4. I have to agree with GB on this one. Most likely the hand of “Mother Russia” is somehow involved here, not surprisingly coinciding with Russia raising gas prices, instead of, you know, lowering them based on “centuries of Russian-Armenian friendship”. Let’s remember that these Turkic central Asian quasi-states are basically also all extensions of Russia. The criminals of Armenia calling themselves “the government of Armenia” for the past three decades have also been busy turning Armenia into a pseudo-state extension of Russia. I would actually say that they have somewhat succeeded.

    • I have to disagree on this. This has the fingerprints of the homeless Tatar Azerbaijanis all over it. Think about it. Who is the most active in trying to portray the Armenians in bad light every chance they get? Who is always trying to win the sympathy of Muslims worldwide against the Armenians? Who is trying to exploit the Artsakh conflict as an attack not just on artificial Azerbaijan but an attack on entire Turkic nations? Who is always busy trying to spread misinformation about Armenians worldwide? Who was it that recently declared all Armenians, regardless of origin, are the enemies of Azerbaijan? None other than unscrupulous, scheming charlatan, and coward Azerbaijanis and their racist leaders. Visit some of the Azeri online news sites and you will see over half the news is about denigrating the Armenians and portraying them as criminals. Additionally, I remember reading on one of their racist sites many years ago that their government has a special department dedicated to spewing lies and nonsense about Armenians called the Department of Misinformation! I have NO doubt whatsoever the Azeri hyenas are behind this.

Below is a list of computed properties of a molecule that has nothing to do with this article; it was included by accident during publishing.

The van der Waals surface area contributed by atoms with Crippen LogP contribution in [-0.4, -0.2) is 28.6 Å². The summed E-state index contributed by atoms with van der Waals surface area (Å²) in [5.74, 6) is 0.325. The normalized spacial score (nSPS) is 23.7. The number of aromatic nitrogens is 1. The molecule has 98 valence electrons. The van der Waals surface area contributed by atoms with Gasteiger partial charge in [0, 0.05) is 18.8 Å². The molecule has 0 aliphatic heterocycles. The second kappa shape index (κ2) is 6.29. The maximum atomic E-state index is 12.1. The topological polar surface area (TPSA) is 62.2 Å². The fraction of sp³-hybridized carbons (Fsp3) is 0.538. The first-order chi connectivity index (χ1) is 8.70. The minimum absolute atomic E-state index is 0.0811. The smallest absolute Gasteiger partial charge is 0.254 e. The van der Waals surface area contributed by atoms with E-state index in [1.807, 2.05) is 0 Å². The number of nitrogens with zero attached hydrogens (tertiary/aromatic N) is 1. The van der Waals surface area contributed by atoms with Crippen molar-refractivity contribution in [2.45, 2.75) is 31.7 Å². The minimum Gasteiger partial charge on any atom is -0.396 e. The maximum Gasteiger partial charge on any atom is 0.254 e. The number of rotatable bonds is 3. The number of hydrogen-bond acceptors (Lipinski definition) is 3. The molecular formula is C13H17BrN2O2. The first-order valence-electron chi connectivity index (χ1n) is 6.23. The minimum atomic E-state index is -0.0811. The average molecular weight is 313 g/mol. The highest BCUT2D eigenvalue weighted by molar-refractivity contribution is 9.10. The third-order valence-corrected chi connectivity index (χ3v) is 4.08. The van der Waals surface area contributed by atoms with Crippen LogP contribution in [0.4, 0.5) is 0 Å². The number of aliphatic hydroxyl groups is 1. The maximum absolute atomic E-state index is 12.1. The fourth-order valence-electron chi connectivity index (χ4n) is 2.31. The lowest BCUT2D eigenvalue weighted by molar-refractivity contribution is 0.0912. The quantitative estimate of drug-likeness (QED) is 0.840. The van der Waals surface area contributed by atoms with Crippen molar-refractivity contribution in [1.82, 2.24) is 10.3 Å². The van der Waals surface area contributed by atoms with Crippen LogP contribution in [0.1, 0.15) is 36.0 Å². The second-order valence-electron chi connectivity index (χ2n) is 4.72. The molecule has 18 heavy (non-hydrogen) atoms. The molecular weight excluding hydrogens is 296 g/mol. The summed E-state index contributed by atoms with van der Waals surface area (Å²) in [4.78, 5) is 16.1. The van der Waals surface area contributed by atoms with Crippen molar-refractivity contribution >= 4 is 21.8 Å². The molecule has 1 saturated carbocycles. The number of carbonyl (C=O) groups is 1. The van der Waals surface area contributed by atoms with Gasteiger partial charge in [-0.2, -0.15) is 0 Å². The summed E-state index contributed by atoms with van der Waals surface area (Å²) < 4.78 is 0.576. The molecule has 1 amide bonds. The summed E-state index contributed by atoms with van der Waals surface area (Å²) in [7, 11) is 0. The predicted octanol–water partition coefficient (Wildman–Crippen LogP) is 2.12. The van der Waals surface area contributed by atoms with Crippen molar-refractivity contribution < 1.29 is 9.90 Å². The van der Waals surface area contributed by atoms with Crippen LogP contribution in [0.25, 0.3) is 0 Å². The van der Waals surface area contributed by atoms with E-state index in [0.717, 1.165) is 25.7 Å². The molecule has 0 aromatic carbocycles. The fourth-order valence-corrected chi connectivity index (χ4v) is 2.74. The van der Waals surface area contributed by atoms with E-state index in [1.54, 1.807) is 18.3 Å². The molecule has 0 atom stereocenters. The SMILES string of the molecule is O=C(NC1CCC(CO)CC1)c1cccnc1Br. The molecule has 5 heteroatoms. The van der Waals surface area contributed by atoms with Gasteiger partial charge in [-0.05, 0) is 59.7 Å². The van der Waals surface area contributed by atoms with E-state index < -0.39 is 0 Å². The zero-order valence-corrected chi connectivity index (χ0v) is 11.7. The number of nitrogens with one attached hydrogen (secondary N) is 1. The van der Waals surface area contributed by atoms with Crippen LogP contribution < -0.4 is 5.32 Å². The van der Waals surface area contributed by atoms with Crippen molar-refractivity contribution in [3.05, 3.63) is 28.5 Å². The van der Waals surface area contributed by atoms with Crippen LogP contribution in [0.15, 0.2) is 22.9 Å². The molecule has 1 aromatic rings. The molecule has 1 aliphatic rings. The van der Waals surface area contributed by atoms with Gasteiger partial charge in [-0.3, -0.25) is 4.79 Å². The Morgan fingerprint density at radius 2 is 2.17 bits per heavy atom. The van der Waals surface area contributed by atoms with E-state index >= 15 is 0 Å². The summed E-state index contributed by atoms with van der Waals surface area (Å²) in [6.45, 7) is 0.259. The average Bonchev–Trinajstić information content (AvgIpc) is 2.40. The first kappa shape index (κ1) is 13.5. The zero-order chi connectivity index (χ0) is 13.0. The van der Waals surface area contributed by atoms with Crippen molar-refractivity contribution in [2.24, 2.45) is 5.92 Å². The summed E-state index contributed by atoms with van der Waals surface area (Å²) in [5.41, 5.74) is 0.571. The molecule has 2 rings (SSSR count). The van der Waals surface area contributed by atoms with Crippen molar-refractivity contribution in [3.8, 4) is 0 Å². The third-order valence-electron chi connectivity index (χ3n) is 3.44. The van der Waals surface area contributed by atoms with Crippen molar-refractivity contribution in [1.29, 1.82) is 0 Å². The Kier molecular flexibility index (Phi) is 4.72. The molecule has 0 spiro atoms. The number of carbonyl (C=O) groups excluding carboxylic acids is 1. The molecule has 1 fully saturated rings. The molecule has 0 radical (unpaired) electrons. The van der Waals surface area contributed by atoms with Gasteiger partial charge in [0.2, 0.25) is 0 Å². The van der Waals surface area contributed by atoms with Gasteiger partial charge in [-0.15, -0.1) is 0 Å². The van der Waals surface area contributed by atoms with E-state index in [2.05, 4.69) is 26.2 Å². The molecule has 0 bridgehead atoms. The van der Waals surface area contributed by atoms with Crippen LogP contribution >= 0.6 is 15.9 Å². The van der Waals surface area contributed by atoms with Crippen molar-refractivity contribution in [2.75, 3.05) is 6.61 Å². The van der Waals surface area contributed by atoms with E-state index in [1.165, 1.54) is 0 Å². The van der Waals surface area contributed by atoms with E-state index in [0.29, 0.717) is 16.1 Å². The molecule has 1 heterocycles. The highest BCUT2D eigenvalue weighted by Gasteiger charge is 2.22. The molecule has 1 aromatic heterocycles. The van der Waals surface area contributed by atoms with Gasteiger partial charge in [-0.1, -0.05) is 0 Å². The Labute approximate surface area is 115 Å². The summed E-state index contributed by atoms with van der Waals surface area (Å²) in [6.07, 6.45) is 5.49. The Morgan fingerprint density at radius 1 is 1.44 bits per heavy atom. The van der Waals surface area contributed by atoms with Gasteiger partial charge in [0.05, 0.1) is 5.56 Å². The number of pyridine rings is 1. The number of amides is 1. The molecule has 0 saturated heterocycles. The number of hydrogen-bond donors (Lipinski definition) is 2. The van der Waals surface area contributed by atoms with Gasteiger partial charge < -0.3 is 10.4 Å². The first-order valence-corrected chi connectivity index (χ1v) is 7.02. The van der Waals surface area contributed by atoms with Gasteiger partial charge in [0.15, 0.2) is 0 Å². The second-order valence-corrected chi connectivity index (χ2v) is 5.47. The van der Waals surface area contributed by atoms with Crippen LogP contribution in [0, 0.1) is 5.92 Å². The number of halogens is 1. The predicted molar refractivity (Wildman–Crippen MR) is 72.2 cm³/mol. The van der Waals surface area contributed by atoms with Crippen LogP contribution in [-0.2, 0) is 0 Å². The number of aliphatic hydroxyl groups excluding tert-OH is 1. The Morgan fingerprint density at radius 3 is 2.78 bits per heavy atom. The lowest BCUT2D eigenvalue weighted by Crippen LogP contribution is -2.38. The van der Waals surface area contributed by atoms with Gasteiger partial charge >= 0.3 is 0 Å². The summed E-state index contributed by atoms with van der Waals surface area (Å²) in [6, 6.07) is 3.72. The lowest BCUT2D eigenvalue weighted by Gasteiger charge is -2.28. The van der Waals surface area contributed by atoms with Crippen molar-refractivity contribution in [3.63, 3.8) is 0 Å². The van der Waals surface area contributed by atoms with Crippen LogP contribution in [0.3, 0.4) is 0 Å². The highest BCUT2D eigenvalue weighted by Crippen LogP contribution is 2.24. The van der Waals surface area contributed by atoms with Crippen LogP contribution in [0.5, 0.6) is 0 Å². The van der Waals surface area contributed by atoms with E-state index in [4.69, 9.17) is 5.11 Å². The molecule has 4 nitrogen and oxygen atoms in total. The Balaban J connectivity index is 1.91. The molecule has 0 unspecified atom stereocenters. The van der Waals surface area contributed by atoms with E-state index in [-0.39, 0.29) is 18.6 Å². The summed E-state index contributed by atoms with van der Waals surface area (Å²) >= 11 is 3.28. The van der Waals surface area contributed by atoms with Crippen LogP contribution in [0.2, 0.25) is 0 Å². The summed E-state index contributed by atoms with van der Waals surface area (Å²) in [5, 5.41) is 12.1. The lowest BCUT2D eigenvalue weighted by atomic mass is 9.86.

• Something else that I wanted to mention, which should be taken into account, is the fact that Armenians in Central Asian Turkic nations have always had high levels of respect from their populations and known for their business savvy and peaceful coexistence. AND that it was the racist Azerbaijanis, at their top leadership level, that when the Armenian-Azeri conflict began traveled to these Turkic countries in attempts to create problems for Armenians there to have them uprooted and thrown out of there by trying to exploit FALSE Turkic kinship from these nations and they failed. No doubt we have multiple enemies but today these homeless Tatar Azeris are at the top of the list and we must hit them and hit them hard and put them back in their place just like we did a quarter century ago.

    • I guess you have a good point, if Azeris are targeting and harming any cause of Armenians in far places like the USA, they would have a much easier time in those central asian countries. I’m just still suspicious about Pashinyan not meeting the “standards” that Russia expects from Armenia, and they still do have a lot of influence in those counties and basically can get them to do whatever they want.